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there are a lot of taxis in shanghai =) kinda balances up the lack of express service in metro
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Old February 9th, 2008, 03:15 AM   #810
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You're joking right? Taxis cost 10 yuan minimum while the longest trips on the metro is about 8 yuan.

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Why does it need express tracks? Most other metros have no express tracks and cope just fine.
That's because most other metros do not serve metropolitan areas spanning 2000 sq miles and over 20-30 million people. Also, most other metros do not have 40 km lines the way Shanghai's does. Compare it with the A train which goes from Washington Heights to Far Rockaway (Manhattan, Brooklyn, and Queens (50k is almost all express. Line 11 is going to be even longer than that. Can you imagine having to stop at every stop on 60 km line?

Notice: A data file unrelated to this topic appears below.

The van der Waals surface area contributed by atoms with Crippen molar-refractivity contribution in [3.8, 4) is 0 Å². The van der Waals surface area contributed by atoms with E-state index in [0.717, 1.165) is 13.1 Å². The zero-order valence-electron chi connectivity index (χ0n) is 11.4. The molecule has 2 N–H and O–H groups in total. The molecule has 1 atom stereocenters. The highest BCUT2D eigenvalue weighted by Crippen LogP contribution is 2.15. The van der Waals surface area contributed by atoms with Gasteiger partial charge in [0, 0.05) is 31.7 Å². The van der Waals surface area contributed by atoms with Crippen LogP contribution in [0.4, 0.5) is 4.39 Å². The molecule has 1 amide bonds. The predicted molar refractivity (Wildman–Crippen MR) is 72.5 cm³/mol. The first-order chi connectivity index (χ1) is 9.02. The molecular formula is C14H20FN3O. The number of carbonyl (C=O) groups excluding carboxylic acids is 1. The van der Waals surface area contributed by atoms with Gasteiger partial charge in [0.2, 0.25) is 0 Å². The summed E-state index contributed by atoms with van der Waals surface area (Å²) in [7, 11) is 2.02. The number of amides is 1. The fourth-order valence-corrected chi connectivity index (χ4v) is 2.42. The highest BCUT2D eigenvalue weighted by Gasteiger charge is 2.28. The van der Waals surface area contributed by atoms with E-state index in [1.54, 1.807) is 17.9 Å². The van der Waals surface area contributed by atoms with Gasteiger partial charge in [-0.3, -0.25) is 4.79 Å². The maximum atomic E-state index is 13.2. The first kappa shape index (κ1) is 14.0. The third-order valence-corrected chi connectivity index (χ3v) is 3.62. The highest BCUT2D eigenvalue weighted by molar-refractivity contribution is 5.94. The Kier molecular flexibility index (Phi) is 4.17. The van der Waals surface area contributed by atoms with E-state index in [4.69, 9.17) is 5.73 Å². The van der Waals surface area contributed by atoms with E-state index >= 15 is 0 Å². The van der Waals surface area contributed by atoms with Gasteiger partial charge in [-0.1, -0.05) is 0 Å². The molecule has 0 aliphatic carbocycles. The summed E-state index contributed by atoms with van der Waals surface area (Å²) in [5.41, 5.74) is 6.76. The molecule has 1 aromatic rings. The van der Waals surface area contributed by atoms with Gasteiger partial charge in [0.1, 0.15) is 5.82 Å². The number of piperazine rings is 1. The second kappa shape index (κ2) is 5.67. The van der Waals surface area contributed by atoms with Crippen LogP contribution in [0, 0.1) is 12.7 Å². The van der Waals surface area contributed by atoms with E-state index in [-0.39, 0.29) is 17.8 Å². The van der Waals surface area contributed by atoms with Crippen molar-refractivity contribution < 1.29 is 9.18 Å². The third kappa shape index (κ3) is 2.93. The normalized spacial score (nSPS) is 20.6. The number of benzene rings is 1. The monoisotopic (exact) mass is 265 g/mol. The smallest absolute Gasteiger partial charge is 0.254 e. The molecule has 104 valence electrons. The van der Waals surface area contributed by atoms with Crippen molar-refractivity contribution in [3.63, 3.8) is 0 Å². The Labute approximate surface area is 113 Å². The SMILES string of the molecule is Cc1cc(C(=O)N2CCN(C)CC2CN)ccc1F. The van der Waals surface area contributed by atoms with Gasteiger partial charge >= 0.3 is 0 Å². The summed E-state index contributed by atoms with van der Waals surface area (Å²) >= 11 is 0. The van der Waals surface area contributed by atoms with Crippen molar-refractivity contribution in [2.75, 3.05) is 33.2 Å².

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Old February 9th, 2008, 03:41 AM   #811
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hehe it changed to 11yuan like 3 years ago, but its not that expensive, very affordable nowadays among shanghai ppl
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Old February 9th, 2008, 05:20 AM   #812
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Originally Posted by drunkenmunkey888 View Post
Can you imagine having to stop at every stop on 60 km line?